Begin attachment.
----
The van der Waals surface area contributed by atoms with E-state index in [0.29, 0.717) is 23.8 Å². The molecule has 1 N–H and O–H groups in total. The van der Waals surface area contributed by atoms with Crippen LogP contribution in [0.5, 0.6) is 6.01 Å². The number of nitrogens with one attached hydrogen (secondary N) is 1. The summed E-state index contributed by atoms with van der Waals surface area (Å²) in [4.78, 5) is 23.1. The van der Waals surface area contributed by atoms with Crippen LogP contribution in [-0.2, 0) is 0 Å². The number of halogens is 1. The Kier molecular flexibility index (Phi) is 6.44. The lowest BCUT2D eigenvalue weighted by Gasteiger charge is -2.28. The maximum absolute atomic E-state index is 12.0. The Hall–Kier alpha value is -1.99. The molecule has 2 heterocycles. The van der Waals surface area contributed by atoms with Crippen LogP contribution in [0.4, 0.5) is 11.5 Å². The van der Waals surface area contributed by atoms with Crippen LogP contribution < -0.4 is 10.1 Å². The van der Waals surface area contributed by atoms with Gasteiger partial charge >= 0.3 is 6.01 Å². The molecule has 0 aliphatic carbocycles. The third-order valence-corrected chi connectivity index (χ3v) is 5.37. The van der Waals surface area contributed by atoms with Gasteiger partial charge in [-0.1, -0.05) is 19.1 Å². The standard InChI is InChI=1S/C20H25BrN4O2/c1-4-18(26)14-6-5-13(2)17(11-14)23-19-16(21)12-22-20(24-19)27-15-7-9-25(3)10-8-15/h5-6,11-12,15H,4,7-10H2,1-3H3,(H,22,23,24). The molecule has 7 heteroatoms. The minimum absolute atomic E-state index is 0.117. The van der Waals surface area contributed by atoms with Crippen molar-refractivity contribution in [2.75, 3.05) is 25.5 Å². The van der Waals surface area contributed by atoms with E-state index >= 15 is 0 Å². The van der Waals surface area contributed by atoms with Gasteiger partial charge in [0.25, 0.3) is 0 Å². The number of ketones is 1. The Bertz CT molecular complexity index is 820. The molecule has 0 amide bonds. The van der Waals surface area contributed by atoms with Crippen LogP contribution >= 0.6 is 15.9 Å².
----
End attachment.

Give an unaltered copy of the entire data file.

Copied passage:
The van der Waals surface area contributed by atoms with E-state index in [0.29, 0.717) is 23.8 Å². The molecule has 1 N–H and O–H groups in total. The van der Waals surface area contributed by atoms with Crippen LogP contribution in [0.5, 0.6) is 6.01 Å². The number of nitrogens with one attached hydrogen (secondary N) is 1. The summed E-state index contributed by atoms with van der Waals surface area (Å²) in [4.78, 5) is 23.1. The van der Waals surface area contributed by atoms with Crippen LogP contribution in [-0.2, 0) is 0 Å². The number of halogens is 1. The Kier molecular flexibility index (Phi) is 6.44. The lowest BCUT2D eigenvalue weighted by Gasteiger charge is -2.28. The maximum absolute atomic E-state index is 12.0. The Hall–Kier alpha value is -1.99. The molecule has 2 heterocycles. The van der Waals surface area contributed by atoms with Crippen LogP contribution in [0.4, 0.5) is 11.5 Å². The van der Waals surface area contributed by atoms with Crippen LogP contribution < -0.4 is 10.1 Å². The van der Waals surface area contributed by atoms with Gasteiger partial charge >= 0.3 is 6.01 Å². The molecule has 0 aliphatic carbocycles. The third-order valence-corrected chi connectivity index (χ3v) is 5.37. The van der Waals surface area contributed by atoms with Gasteiger partial charge in [-0.1, -0.05) is 19.1 Å². The standard InChI is InChI=1S/C20H25BrN4O2/c1-4-18(26)14-6-5-13(2)17(11-14)23-19-16(21)12-22-20(24-19)27-15-7-9-25(3)10-8-15/h5-6,11-12,15H,4,7-10H2,1-3H3,(H,22,23,24). The molecule has 7 heteroatoms. The minimum absolute atomic E-state index is 0.117. The van der Waals surface area contributed by atoms with Crippen molar-refractivity contribution in [2.75, 3.05) is 25.5 Å². The van der Waals surface area contributed by atoms with E-state index >= 15 is 0 Å². The van der Waals surface area contributed by atoms with Gasteiger partial charge in [0.25, 0.3) is 0 Å². The number of ketones is 1. The Bertz CT molecular complexity index is 820. The molecule has 0 amide bonds. The van der Waals surface area contributed by atoms with Crippen LogP contribution >= 0.6 is 15.9 Å².